In the short term, when he fills the seat left vacant by the late Justice Antonin Scalia, he will likely return the court to the status quo before Scalia's death.
But with three justices in their late 70's and early 80's -- it's the next seat or seats that could make the difference.
"I have said that I will hold this office as long as I can do the job full steam," the 83-year-old Ruth Bader Ginsburg told PBS' Charlie Rose in September. "I know that this year I'm OK. At my age you have to take it year by year."
Adding two new conservative appointees to the court could lead to restrictions on abortion a further loosening of campaign finance rules, the lifting of gun restrictions, the limiting of environmental rules, and a further emphasis on the power of states over the federal government.
"Here's the story," Trump said on the campaign trail in Cedar Rapids in July. "If you really like Donald Trump -- that's great -- but if you don't you have to vote for me anyway -- you know why? Supreme Court judges! Supreme Court judges!"
And although plenty of Republicans questioned Trump's policies, judicial conservatives are thrilled with the list of 21 potential nominees he put forward. Their only worry is to make sure he would keep his word. He worked hard to soothe them on the campaign trail, but is not bound by the list.
"The real question to which we may now find out the answer is just how serious Mr. Trump was about replacing Justice Scalia with a judge cut from the same cloth, and how much pressure he'll receive from Republicans in the Senate to stick to his original list -- or a judge with similarly conservative credentials," said Steve Vladeck, CNN contributor and professor of law at the University of Texas School of Law.
"President Bush tried to go outside the box when he nominated his White House Counsel, Harriett Miers, to replace Justice O'Connor -- but ended up having to withdraw her after facing conservative blowback," Vladeck added.
It was in May that Trump unexpectedly released a list of 11 judges.
The list included: Steven Colloton of Iowa, Allison Eid of Colorado, Raymond Gruender of Missouri, Thomas Hardiman of Pennsylvania, Raymond Kethledge of Michigan, Joan Larsen of Michigan, Thomas Lee of Utah, William Pryor of Alabama, David Stras of Minnesota, Diane Sykes of Wisconsin and Don Willett of Texas.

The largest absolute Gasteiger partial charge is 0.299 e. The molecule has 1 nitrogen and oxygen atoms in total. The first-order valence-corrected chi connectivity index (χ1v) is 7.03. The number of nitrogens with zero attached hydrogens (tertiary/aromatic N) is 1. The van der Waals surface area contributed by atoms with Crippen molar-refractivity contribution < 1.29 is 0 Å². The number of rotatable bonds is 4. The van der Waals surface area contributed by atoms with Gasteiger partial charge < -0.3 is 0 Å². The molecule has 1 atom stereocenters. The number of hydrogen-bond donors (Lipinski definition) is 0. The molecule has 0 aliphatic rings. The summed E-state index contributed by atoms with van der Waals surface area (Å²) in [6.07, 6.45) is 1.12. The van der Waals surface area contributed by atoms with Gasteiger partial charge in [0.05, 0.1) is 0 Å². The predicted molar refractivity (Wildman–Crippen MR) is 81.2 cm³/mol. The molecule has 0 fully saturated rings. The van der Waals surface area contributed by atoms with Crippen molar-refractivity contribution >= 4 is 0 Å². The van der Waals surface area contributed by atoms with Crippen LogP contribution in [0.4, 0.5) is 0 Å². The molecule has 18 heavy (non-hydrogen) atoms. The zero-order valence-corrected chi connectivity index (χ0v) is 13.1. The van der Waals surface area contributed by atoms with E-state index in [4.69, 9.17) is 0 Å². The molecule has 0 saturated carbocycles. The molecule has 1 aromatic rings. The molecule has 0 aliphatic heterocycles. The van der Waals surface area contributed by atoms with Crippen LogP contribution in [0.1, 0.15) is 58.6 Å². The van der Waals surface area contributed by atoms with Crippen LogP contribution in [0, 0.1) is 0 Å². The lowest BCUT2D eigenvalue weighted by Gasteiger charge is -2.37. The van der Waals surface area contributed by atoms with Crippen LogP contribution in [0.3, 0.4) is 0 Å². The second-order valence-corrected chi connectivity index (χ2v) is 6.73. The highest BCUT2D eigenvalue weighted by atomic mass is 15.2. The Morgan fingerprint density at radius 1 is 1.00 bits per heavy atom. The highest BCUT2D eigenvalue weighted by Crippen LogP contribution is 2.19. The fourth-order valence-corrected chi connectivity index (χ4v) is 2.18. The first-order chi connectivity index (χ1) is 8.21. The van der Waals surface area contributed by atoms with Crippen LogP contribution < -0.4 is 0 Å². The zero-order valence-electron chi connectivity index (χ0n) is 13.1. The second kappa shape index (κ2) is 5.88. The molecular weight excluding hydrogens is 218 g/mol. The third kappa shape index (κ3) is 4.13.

Pryor, of the US Court of Appeals for the 11th Circuit, has described Roe v. Wade as "the worst abomination in the history of constitutional law."
At his confirmation hearings in 2003
Sen. Chuck Schumer brought up the issue of abortion.
"Now, you have said on occasion, on several occasions, that Roe v. Wade is quote, 'the worst abomination in the history of constitutional law.' Do you believe that as of right now? "
Pryor responded: "I do."
Sykes wrote an opinion in favor of business owners and closely held corporations asserting a religious objection to the so-called Obamacare contraceptive mandate.
Second list of Trump judges
In September, Trump had added to his list, perhaps in response to critics who noted the first list was made up of mostly white men.
US District Court Judge Amul Thapar was the first South Asian to be named to an Article III federal judgeship in 2007.
US District Court Judge Federico Moreno serves on the district court for the southern district of Florida, is Hispanic and was born in Venezuela.
Robert Young, the Michigan Supreme Court's chief justice, is African-American.
Judge Margaret Ryan is a military veteran and serves as a judge on the US Court of Appeals for the Armed forces.
The only non-judge on the list was Sen. Mike Lee of Utah -- coincidentally a close friend of Trump's former presidential primary rival Sen. Ted Cruz. While Lee declined to back Trump, Cruz endorsed the GOP nominee later in the day the list was released.
Diversity is something Scalia indirectly advocated for in an opinion in the same-sex marriage case.
While questioning why judges should be in the position to decide the case instead of the people, Scalia noted that the court "consists of only nine men and women, all of them successful lawyers who studied at Harvard or Yale Law School. Four of the nine are natives of New York City. Eight of them grew up in east-and west-coast States. Only one hails from the vast expanse in between. Not a single Southwesterner or even, to tell the truth a genuine Westerner (California does not count)."